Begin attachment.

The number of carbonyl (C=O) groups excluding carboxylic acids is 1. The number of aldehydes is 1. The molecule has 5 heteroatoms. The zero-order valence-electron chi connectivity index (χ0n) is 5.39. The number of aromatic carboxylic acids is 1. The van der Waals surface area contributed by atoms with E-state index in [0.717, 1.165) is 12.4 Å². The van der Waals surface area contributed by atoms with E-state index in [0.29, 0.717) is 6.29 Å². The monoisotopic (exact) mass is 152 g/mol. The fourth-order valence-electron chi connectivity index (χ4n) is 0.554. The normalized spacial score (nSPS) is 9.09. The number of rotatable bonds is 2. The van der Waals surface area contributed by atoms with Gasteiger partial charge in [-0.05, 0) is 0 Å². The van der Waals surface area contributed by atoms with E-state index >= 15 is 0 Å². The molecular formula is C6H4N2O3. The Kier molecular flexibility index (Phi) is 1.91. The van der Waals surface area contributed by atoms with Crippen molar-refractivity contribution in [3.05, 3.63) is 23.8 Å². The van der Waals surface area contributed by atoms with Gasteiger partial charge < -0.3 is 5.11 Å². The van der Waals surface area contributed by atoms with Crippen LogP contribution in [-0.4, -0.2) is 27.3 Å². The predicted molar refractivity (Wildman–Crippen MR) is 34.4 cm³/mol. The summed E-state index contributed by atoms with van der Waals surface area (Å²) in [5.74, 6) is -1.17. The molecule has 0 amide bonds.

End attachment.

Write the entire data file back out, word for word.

The number of carbonyl (C=O) groups excluding carboxylic acids is 1. The number of aldehydes is 1. The molecule has 5 heteroatoms. The zero-order valence-electron chi connectivity index (χ0n) is 5.39. The number of aromatic carboxylic acids is 1. The van der Waals surface area contributed by atoms with E-state index in [0.717, 1.165) is 12.4 Å². The van der Waals surface area contributed by atoms with E-state index in [0.29, 0.717) is 6.29 Å². The monoisotopic (exact) mass is 152 g/mol. The fourth-order valence-electron chi connectivity index (χ4n) is 0.554. The normalized spacial score (nSPS) is 9.09. The number of rotatable bonds is 2. The van der Waals surface area contributed by atoms with Gasteiger partial charge in [-0.05, 0) is 0 Å². The van der Waals surface area contributed by atoms with E-state index >= 15 is 0 Å². The molecular formula is C6H4N2O3. The Kier molecular flexibility index (Phi) is 1.91. The van der Waals surface area contributed by atoms with Crippen molar-refractivity contribution in [3.05, 3.63) is 23.8 Å². The van der Waals surface area contributed by atoms with Gasteiger partial charge < -0.3 is 5.11 Å². The van der Waals surface area contributed by atoms with Crippen LogP contribution in [-0.4, -0.2) is 27.3 Å². The predicted molar refractivity (Wildman–Crippen MR) is 34.4 cm³/mol. The summed E-state index contributed by atoms with van der Waals surface area (Å²) in [5.74, 6) is -1.17. The molecule has 0 amide bonds.